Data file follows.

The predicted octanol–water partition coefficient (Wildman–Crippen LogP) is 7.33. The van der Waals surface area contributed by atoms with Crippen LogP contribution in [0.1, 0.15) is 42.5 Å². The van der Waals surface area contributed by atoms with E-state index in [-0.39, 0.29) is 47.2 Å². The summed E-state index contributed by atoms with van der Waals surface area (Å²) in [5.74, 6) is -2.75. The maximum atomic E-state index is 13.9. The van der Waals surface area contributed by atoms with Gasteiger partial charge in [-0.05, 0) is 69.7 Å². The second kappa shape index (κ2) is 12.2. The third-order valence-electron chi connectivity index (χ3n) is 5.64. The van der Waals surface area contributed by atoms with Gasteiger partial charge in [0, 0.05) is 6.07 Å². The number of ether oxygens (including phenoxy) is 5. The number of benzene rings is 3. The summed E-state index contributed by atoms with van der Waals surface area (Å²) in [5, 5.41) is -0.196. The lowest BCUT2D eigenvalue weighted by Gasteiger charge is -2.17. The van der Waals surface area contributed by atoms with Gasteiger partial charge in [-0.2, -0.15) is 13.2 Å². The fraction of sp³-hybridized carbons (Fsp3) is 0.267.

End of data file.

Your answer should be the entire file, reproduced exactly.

The predicted octanol–water partition coefficient (Wildman–Crippen LogP) is 7.33. The van der Waals surface area contributed by atoms with Crippen LogP contribution in [0.1, 0.15) is 42.5 Å². The van der Waals surface area contributed by atoms with E-state index in [-0.39, 0.29) is 47.2 Å². The summed E-state index contributed by atoms with van der Waals surface area (Å²) in [5.74, 6) is -2.75. The maximum atomic E-state index is 13.9. The van der Waals surface area contributed by atoms with Gasteiger partial charge in [-0.05, 0) is 69.7 Å². The second kappa shape index (κ2) is 12.2. The third-order valence-electron chi connectivity index (χ3n) is 5.64. The van der Waals surface area contributed by atoms with Gasteiger partial charge in [0, 0.05) is 6.07 Å². The number of ether oxygens (including phenoxy) is 5. The number of benzene rings is 3. The summed E-state index contributed by atoms with van der Waals surface area (Å²) in [5, 5.41) is -0.196. The lowest BCUT2D eigenvalue weighted by Gasteiger charge is -2.17. The van der Waals surface area contributed by atoms with Gasteiger partial charge in [-0.2, -0.15) is 13.2 Å². The fraction of sp³-hybridized carbons (Fsp3) is 0.267.